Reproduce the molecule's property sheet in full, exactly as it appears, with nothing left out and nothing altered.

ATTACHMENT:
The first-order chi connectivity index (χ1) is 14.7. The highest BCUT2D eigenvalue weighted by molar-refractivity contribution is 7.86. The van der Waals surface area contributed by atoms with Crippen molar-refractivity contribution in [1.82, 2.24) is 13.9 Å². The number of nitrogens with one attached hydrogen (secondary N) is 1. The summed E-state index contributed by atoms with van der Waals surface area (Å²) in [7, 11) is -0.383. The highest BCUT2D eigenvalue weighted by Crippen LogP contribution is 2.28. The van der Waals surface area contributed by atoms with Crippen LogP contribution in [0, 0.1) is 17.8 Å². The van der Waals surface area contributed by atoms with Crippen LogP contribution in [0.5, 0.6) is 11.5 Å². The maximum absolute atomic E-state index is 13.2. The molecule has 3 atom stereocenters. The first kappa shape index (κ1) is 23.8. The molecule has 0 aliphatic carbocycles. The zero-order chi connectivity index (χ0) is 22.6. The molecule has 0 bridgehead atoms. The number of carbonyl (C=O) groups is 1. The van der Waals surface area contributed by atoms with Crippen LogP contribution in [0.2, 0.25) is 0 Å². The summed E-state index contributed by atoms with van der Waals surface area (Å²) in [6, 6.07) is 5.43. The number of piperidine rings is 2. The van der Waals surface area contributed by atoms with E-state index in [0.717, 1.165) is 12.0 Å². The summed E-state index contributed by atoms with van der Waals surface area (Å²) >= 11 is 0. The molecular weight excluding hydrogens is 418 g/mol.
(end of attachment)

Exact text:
The first-order chi connectivity index (χ1) is 14.7. The highest BCUT2D eigenvalue weighted by molar-refractivity contribution is 7.86. The van der Waals surface area contributed by atoms with Crippen molar-refractivity contribution in [1.82, 2.24) is 13.9 Å². The number of nitrogens with one attached hydrogen (secondary N) is 1. The summed E-state index contributed by atoms with van der Waals surface area (Å²) in [7, 11) is -0.383. The highest BCUT2D eigenvalue weighted by Crippen LogP contribution is 2.28. The van der Waals surface area contributed by atoms with Crippen LogP contribution in [0, 0.1) is 17.8 Å². The van der Waals surface area contributed by atoms with Crippen LogP contribution in [0.5, 0.6) is 11.5 Å². The maximum absolute atomic E-state index is 13.2. The molecule has 3 atom stereocenters. The first kappa shape index (κ1) is 23.8. The molecule has 0 aliphatic carbocycles. The zero-order chi connectivity index (χ0) is 22.6. The molecule has 0 bridgehead atoms. The number of carbonyl (C=O) groups is 1. The van der Waals surface area contributed by atoms with Crippen LogP contribution in [0.2, 0.25) is 0 Å². The summed E-state index contributed by atoms with van der Waals surface area (Å²) in [6, 6.07) is 5.43. The number of piperidine rings is 2. The van der Waals surface area contributed by atoms with E-state index in [0.717, 1.165) is 12.0 Å². The summed E-state index contributed by atoms with van der Waals surface area (Å²) >= 11 is 0. The molecular weight excluding hydrogens is 418 g/mol.